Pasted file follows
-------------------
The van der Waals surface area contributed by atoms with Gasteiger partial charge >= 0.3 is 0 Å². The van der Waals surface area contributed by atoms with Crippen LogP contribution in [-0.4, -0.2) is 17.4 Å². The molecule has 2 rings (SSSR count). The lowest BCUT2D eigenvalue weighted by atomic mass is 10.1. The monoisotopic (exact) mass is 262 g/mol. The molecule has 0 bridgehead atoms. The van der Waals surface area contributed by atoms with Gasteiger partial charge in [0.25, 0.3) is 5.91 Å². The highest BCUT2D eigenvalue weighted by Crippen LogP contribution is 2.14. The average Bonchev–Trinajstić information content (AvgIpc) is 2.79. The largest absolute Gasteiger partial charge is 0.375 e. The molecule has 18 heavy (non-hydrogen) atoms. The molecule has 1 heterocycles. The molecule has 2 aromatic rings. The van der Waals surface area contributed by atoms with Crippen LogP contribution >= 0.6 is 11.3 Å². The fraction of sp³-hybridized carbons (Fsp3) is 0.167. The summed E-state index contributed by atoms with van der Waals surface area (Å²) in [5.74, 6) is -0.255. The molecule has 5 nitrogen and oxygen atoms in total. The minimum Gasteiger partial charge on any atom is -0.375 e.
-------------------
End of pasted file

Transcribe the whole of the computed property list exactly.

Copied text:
The van der Waals surface area contributed by atoms with Gasteiger partial charge >= 0.3 is 0 Å². The van der Waals surface area contributed by atoms with Crippen LogP contribution in [-0.4, -0.2) is 17.4 Å². The molecule has 2 rings (SSSR count). The lowest BCUT2D eigenvalue weighted by atomic mass is 10.1. The monoisotopic (exact) mass is 262 g/mol. The molecule has 0 bridgehead atoms. The van der Waals surface area contributed by atoms with Gasteiger partial charge in [0.25, 0.3) is 5.91 Å². The highest BCUT2D eigenvalue weighted by Crippen LogP contribution is 2.14. The average Bonchev–Trinajstić information content (AvgIpc) is 2.79. The largest absolute Gasteiger partial charge is 0.375 e. The molecule has 18 heavy (non-hydrogen) atoms. The molecule has 1 heterocycles. The molecule has 2 aromatic rings. The van der Waals surface area contributed by atoms with Crippen LogP contribution >= 0.6 is 11.3 Å². The fraction of sp³-hybridized carbons (Fsp3) is 0.167. The summed E-state index contributed by atoms with van der Waals surface area (Å²) in [5.74, 6) is -0.255. The molecule has 5 nitrogen and oxygen atoms in total. The minimum Gasteiger partial charge on any atom is -0.375 e.